Analytical Laboratory Services
Global mean surface temperatures have increased by 0.6-1.2°F since the late 19th century. The 20th century's 10 warmest years all occurred within the last 15 years. Increasing concentrations of greenhouse gases (CO2, CH4, SOx, NOx, and ozone) are likely to accelerate the rate of climate change. Among those gases, carbon dioxide is the biggest concern to the scientists.
Our major research programs conducted in this field are to develop an advanced biological technology for effective and efficient recovery of greenhouse gases resulting from the production and use of fossil fuels. Photosynthetic microalgae can play a huge role in carbon sequestration, because they have high photosynthetic rates per unit biomass and can be cultivated in a compact space. The ultimate goal of the project, therefore, is to construct a closed photobioreactor, which will utilize 100% of the CO2 during algal cultivation.
In the clean room, various strains of microalgae have been cultured considering parameters such as pH, dissolved oxygen, ammonia, carbon dioxide, optical density, algal cell density, light intensity, and temperature. The laboratory is equipped with two fume hoods attached with various types of lamps, a UV-Visible spectrophotometer, a centrifugal separator, gas analyzers for sensing CO2, O2, H2S, and SO2, ion selective electrodes for sensing various emission gases, pH meters, microscopes, and electric ovens.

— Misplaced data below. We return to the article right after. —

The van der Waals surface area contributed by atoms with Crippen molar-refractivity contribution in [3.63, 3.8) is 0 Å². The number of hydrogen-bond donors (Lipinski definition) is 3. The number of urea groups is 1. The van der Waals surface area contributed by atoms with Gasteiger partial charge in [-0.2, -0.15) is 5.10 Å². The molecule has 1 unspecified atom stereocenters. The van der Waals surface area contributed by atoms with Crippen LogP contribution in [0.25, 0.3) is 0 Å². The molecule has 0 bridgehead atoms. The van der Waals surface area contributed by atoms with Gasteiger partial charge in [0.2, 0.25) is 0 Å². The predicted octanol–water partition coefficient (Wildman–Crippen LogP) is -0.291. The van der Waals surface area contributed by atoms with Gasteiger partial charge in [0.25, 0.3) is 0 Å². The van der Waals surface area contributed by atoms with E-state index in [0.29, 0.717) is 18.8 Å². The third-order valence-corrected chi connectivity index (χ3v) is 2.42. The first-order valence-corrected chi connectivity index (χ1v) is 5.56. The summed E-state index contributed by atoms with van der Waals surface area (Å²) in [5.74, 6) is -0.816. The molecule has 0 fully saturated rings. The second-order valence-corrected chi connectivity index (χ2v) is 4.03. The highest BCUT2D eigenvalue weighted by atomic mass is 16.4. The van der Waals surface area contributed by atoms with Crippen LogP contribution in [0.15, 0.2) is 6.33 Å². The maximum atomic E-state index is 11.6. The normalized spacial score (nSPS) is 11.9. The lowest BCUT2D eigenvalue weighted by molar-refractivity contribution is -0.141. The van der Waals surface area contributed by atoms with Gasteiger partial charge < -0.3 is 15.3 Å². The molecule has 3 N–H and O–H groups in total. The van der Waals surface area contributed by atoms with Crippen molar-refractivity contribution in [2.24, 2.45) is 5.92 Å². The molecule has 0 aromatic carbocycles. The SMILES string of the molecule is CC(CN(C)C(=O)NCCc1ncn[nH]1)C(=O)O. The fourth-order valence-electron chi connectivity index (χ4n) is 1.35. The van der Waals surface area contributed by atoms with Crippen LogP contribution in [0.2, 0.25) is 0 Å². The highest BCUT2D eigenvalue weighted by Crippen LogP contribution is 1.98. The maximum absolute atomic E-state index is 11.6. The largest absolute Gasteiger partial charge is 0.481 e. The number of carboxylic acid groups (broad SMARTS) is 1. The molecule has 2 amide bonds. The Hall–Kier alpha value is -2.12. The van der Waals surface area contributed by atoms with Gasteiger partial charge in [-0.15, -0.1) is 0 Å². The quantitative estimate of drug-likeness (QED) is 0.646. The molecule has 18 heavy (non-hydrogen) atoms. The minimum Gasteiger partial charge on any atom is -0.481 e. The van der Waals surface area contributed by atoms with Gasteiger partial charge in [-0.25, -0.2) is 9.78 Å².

In addition, optical studies related to the algal cultivation have extensively been performed. A photobioreactor unit composed of 50 individual light sources and bioreactors has been set up in this laboratory. The system was very effectively utilized in previously sponsored projects, and will be modified for future programs. There have been a couple of photobioreactors constructed and applied to the algal cultivation. At the present time, a 10-L photobioreactor is being constructed.
Gas Scrubbing System
In the wet processing room, a gas-scrubbing system has been investigated. Possible greenhouse gases such as CO2, SO2, etc. have been successfully separated and utilized for nutrients to support algal growth. An efficiency of almost 99% for greenhouse gas recovery has been achieved.